Two Factors Key to Lawsuits Over Bronx Train Crash

NEW YORK (Reuters) -

For lawyers preparing to sue over last week’s deadly commuter rail accident in the Bronx, their success in court may depend largely on two factors: whether human error caused the derailment and if state or federal law governs railroad safety.

Tens, or hundreds, of millions of dollars could be at stake, based on previous cases. A Cook County, Ill., jury in 2009, awarded more than $29.5 million to a Chicago woman injured in a 2005 commuter train derailment.

The investigation into the Metro-North derailment in the Bronx, which killed four and critically injured 11, has centered on the actions of the train’s engineer, William Rockefeller, who told investigators he lost focus right before the crash.

Investigators have said the seven-car train was traveling at 82 mph, nearly three times the speed limit for the curved section of track where it crashed. Authorities have not found any mechanical problems so far, but a safety system designed to keep an engineer alert was not installed.

If government investigators determine human error caused the derailment, the agency operating the train could be held liable for the negligence of its employees under a common-law doctrine known as “vicarious liability.”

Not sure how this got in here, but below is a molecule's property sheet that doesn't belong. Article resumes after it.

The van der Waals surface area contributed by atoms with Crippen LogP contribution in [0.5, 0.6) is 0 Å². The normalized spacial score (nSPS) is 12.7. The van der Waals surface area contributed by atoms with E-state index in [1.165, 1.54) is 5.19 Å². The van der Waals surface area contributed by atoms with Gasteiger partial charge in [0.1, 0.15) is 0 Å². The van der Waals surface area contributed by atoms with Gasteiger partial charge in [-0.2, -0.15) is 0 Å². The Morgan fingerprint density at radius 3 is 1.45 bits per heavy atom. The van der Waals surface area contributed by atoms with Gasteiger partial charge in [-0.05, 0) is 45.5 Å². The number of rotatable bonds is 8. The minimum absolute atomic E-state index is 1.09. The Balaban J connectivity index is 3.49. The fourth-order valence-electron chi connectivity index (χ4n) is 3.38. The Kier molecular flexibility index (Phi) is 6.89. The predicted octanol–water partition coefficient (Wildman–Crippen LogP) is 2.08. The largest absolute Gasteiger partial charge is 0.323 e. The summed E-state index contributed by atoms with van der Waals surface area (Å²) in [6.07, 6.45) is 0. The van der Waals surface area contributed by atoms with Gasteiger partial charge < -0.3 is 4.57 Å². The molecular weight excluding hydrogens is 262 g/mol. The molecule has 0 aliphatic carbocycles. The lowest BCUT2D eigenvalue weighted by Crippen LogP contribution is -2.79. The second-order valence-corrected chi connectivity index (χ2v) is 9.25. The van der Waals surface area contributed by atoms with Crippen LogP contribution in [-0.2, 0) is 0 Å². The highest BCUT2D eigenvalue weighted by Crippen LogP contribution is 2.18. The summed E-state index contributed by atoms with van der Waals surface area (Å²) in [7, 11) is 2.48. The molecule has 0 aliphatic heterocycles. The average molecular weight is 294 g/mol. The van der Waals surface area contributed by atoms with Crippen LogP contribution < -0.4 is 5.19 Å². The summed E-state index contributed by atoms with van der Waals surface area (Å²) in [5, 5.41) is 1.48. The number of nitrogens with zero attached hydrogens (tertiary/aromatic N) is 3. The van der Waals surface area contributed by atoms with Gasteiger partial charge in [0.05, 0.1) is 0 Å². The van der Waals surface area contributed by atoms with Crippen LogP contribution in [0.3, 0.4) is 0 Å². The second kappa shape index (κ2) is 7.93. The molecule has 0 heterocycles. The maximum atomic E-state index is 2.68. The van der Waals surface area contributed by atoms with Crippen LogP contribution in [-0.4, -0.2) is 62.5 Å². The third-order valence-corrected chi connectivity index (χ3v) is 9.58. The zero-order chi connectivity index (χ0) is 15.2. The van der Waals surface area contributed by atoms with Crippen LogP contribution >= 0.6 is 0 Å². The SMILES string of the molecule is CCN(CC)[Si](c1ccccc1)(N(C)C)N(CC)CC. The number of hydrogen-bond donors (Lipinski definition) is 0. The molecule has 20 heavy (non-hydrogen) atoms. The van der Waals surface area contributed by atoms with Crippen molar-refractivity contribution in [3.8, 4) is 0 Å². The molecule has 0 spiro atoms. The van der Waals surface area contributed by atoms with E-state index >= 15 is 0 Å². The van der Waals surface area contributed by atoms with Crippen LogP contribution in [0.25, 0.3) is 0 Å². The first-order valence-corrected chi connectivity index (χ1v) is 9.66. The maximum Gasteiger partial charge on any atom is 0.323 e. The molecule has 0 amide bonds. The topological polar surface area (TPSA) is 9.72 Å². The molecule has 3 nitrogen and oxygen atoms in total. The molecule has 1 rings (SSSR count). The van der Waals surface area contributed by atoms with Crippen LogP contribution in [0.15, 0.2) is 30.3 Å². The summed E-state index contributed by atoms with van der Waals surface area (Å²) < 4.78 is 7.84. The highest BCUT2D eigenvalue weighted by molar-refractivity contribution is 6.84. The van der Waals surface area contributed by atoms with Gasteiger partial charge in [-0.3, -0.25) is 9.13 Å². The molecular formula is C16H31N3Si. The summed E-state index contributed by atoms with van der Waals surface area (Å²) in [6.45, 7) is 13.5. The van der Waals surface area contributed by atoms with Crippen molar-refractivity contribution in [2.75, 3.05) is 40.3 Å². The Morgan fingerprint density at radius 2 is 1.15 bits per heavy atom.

This applies even if the MTA had no reason to question the engineer’s competence. “The case will turn on his conduct, not on the conduct of the MTA,” UCLA law professor Richard Abel said.

If the accident is deemed to have been caused by a mechanical failure, liability could be spread among several possible defendants, including manufacturers of any parts found to have failed and various contractors.

No lawsuits have yet been filed in the wake of the crash, but two attorneys are in talks with victims about potential claims.

Metro-North carries $10 million in liability insurance and the MTA has an additional $50 million through a subsidiary. The agency also has $350 million in coverage through commercial markets, an official said.

But there is a way for Metro-North to avoid liability — by arguing that federal law, not state law, governs the case. The doctrine, known as federal pre-emption, can acquit a defendant if he shows he complied with federal requirements.

Metro-North is also likely to argue that as a public entity, it is immune from punitive damages. In civil litigation, judges or juries often award damages both to compensate for injuries and to punish the defendant. But government agencies are often shielded from punitive damages.